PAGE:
Tucked between northeastern Beijing’s third and fourth ring-roads, the U.S. Embassy in China is a squat complex of silver-gray buildings, with the ambassador’s office on the fourth floor. Inside, besides the requisite star-spangled banners, grinning photos and auspicious Chinese calligraphy, the new occupant has placed what looks like an incongruous addition on a low shelf behind the desk: a model of a yellow-green John Deere tractor.
“They have five factories here,” U.S. Ambassador to China Terry Branstad tells TIME in an exclusive interview, his first since arriving in Beijing in July. “But I had to sell all my John Deere stock when I was appointed ambassador because they do business in China.”
And yet a tractor is, in many ways, a fitting symbol of Branstad’s heritage as the former Governor of Iowa — America’s second most productive agricultural state after California — as well as the deep economic and cultural links he’s built with China since his first visit here in 1984. Some $1.4 billion of Iowa’s total $2.3 billion agricultural exports in 2015 went to China — mainly soybean and pork — and U.S. President Donald Trump has tasked Branstad with helping to boost the trade relationship on a national scale, hopefully eating into the $347 billion trade deficit that Trump claims costs American jobs. (Though most economists disagree.)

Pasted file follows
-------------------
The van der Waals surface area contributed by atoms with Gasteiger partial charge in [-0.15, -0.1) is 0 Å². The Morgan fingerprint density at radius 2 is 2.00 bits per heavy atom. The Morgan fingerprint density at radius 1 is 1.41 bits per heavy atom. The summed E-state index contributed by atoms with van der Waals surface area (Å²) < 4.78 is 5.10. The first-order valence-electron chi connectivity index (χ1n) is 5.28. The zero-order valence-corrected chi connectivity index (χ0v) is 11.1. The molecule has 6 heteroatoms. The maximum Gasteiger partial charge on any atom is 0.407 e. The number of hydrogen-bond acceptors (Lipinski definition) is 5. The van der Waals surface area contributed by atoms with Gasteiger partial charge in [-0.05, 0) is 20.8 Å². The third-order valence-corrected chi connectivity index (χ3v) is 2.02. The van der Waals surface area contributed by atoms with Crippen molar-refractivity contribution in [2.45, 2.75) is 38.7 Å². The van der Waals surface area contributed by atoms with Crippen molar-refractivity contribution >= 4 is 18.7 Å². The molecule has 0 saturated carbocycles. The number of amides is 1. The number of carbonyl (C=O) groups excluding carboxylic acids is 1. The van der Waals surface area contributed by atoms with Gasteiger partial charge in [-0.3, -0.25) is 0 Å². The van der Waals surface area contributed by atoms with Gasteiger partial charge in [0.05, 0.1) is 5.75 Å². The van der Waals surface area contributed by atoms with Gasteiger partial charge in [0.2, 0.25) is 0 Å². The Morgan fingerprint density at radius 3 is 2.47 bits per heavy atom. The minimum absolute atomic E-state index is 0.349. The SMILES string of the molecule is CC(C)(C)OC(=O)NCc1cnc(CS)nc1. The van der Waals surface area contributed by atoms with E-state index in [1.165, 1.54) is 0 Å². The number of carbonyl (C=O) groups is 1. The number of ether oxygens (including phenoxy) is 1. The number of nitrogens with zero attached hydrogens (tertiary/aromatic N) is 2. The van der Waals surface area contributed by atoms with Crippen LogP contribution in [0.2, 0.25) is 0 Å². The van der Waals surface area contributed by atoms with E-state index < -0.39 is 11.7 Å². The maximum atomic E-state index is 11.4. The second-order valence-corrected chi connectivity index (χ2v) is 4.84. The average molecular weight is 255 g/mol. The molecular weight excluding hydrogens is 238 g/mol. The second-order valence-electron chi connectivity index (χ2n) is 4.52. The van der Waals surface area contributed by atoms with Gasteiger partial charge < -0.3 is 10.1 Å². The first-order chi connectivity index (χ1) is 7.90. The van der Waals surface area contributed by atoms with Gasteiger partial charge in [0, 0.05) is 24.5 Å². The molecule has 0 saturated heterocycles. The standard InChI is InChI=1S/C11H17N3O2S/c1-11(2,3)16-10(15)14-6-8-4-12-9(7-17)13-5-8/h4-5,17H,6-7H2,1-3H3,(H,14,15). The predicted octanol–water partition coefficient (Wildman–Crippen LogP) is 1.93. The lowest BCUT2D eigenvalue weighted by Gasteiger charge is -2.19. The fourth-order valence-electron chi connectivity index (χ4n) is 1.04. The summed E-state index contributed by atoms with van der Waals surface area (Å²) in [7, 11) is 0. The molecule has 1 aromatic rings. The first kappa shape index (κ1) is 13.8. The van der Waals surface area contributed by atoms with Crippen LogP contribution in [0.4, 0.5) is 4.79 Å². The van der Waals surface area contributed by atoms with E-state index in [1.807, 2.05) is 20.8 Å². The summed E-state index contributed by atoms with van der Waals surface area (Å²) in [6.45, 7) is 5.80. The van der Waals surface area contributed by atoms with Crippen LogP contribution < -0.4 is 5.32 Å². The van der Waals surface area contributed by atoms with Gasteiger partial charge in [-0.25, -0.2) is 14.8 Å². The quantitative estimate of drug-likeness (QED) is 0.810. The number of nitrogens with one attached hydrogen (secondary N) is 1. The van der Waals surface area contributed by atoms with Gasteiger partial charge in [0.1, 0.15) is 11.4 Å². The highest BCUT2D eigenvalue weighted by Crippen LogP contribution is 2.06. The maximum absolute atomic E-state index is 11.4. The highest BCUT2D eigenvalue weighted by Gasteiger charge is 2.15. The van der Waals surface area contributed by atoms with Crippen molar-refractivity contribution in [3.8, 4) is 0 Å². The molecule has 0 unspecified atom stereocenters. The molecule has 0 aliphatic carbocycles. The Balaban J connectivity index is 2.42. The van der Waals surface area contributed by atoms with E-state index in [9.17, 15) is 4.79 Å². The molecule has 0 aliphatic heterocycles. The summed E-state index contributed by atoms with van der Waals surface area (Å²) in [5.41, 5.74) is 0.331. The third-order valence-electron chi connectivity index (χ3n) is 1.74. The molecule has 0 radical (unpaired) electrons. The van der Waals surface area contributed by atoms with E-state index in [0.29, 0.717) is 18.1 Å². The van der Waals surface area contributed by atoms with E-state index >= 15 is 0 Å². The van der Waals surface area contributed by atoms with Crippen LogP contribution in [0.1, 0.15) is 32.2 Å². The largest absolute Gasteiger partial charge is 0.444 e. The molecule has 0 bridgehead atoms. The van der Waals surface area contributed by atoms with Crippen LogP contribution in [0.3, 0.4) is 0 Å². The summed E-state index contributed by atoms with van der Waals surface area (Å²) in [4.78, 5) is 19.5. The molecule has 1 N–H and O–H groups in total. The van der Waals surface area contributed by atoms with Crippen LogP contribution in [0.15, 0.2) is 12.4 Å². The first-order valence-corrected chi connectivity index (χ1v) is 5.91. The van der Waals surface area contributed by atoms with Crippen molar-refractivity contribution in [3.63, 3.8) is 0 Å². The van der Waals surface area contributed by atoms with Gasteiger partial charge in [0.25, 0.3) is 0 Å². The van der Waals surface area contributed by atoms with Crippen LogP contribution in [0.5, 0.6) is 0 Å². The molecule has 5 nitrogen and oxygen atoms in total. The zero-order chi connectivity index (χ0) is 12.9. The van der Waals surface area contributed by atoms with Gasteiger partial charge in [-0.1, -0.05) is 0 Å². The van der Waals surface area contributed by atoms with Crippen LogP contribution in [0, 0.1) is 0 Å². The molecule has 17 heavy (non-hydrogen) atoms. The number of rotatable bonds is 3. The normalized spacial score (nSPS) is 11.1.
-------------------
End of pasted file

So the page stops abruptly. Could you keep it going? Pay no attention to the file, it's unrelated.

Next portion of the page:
But besides trade, Branstad’s new portfolio includes easing the myriad frictions between the world’s established superpower and its presumptive one. Washington and Beijing clash on human-rights, censorship, territorial claims in the South China Sea, intellectual property theft, cyber-espionage and much more. Top of the agenda is how to rein in North Korea’s nuclear ambitions. On the morning Branstad sat down with TIME on a white leather sofa, briefing folder open on his lap, Kim Jong Un fired another ballistic missile into the Sea of Japan — one experts say soared ten times higher than the International Space Station and could potentially have reached anywhere in the continental United States.
“North Korea is the biggest threat to all of humankind as far as I’m concerned today,” says Branstad. “And I think the cooperation and collaboration with China has improved dramatically since I’ve been here.”